Getting to Carnegie Hall, the old joke goes, takes practice, practice, practice. Or: You can be invited to take a once-in-a-lifetime bow on the most famous stage in New York City by a movie studio promoting the Meryl Streep period biopic Florence Foster Jenkins, a flick about a remarkable turn of the century lady of remarkably dubious vocal talent who managed to sell out Carnegie Hall despite having what many still consider “the world’s worst voice.”
That’s the tragicomic legend of Florence Foster Jenkins, a socialite and lifelong music lover who befriended and financed the great composers of the early 20th century and dreamed of becoming a world-class soprano herself. When a debilitating hand injury cut short a youthful piano career, she molded herself into a middle-aged patroness-songbird whose shriekingly pitchy recitals were nevertheless celebrated by circles of close, forgiving, possibly delusional sympathizers.
According to the Stephen Frears-directed drama, Jenkins was a friendly if complicated lady who loved to throw potato salad luncheons and absolutely lived for music. She was, very probably, a delight. In 1944, at the age of 76, Jenkins dared to take her lifelong dream to Carnegie Hall. In front of a sold-out crowd of thousands, she sang screechy, cacophonous opera. But for the first time the audience included mainstream music critics not in her pocket. The reviews demolished her. As Flo-Fo-Jenks’ story goes, the shocked socialite suffered a heart attack days later and died within months.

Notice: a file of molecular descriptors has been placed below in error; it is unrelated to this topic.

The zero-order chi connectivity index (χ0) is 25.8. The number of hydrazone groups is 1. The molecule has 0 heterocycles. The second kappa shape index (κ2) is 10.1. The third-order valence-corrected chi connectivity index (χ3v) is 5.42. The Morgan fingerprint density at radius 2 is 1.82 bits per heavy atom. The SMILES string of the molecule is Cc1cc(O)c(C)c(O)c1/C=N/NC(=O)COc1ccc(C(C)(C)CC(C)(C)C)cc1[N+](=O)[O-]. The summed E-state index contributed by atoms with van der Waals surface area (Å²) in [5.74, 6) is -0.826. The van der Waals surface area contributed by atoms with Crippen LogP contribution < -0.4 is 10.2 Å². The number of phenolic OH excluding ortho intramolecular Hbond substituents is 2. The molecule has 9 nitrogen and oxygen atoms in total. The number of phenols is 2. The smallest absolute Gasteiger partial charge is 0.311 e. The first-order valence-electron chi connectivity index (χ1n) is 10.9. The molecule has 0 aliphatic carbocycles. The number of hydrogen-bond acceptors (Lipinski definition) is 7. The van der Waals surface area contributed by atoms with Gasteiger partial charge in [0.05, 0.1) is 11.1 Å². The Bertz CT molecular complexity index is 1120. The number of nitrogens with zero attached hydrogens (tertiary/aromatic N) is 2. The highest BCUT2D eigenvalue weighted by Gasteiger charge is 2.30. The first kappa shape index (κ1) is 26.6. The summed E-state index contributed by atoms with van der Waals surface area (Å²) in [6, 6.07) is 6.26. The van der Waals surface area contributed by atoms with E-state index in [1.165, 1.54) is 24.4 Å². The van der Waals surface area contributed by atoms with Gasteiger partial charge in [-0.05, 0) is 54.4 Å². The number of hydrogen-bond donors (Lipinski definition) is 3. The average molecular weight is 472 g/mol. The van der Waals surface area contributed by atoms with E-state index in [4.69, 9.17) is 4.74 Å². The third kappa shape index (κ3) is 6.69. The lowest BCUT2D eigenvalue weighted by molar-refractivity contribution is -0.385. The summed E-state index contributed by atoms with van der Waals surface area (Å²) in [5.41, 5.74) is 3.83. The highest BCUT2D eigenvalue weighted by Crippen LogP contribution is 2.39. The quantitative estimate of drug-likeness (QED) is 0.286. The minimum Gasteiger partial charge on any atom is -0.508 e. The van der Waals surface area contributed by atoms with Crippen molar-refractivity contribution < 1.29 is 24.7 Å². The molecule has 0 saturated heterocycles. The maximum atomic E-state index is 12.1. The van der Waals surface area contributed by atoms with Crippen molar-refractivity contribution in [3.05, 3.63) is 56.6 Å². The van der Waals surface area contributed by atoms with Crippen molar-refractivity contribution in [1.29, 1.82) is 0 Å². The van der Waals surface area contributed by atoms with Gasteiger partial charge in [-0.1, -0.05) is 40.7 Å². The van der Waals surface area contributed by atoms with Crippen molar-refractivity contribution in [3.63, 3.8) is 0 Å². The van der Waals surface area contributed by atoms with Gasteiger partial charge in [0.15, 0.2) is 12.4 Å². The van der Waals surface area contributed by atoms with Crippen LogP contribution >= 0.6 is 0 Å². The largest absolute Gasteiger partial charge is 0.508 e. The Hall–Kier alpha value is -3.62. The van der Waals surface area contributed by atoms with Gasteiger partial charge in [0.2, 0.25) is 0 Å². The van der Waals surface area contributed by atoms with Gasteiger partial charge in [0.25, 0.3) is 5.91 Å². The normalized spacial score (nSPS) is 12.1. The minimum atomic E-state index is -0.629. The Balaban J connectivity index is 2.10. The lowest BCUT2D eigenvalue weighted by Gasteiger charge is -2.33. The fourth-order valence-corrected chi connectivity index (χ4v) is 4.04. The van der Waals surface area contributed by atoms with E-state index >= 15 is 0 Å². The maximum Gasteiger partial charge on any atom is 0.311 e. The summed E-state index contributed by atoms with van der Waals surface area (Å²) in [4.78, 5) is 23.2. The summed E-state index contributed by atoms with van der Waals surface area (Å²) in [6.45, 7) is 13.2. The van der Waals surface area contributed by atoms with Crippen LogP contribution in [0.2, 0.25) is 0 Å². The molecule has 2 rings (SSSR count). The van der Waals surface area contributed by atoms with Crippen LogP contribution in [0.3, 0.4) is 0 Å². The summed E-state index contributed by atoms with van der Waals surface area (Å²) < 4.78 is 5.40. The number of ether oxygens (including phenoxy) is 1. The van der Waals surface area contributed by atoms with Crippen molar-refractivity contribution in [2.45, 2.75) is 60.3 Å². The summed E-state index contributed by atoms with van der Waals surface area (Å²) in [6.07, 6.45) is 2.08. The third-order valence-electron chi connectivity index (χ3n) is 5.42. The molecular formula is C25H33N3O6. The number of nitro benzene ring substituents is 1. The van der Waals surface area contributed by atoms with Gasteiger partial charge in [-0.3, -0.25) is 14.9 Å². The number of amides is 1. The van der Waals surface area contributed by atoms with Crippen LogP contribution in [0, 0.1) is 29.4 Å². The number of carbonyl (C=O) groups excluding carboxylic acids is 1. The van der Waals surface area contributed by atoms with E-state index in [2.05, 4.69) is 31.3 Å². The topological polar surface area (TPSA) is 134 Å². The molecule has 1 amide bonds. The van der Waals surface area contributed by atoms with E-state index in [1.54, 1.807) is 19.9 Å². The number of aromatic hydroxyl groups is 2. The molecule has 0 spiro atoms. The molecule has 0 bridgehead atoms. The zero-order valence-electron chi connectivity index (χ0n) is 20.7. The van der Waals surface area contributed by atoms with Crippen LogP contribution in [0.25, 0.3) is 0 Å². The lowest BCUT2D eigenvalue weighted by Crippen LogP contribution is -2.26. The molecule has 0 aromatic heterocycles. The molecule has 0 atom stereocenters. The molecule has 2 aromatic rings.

Did Jenkins perish of a broken heart or a wounded ego, her indomitable spirit crushed by those bully critics? Well, it might’ve been the syphilis she’d contracted on her wedding night at the age of 17, or the medication doctors prescribed at the time for said condition—a restorative cocktail of mercury and arsenic, which also likely ruined her voice, hearing, and nervous system.
Yet in Florence Foster Jenkins, the incomparable Meryl Streep manages not only the impossible for Meryl Streep—to sing terribly, on purpose—she also lends a deeply human spirit to the woman who, yes, coasted on privilege for years, but also faced down the ultimate challenge for any intrepid soul attempting the extraordinary at the risk of utter failure: Smiling in the faces of her haters. “People may say I can’t sing,” Jenkins is said to have once said, “but no one can ever say I didn’t sing.”
That’s the admirably unsinkable perspective that’s stuck with me in the month since I accepted Paramount’s offer to take the very same stage at Carnegie Hall to warble a ditty for posterity. Singing at Carnegie Hall is an impossible dream for so many actual singers who toil and persevere their entire lives for a chance like this. Who was I to say no?
What I wasn’t prepared for, no matter how many karaoke nights I’ve spent training for this very moment (and there have been many, so many), was how daunting an experience it would be. I only had one shot, I told myself. Do not miss this chance to blow. This opportunity comes once in a lifetime. Eminem was really onto something, I decided. He and Florence Foster Jenkins were kindred spirits. If she’d only had rap to fall back on instead of singing opera with that voice, all of her critics would’ve had to eat crow.
Well, what can I say? Insane thoughts run through your mind when you know you’re about to do something risky in front of strangers—even if Carnegie’s main hall, with 2,804 seats on five pristine levels that have hosted legendary performances since 1891, was completely empty for me. As I awaited my Carnegie moment I marveled at the other singers took their turn in the spotlight, like YouTube sensation James Wright Chanel, who slayed with a transcendent rendition of “The Wind Beneath My Wings.” The moment he finished he strolled offstage in a goddamn cape, his work not only done but demolished in every way.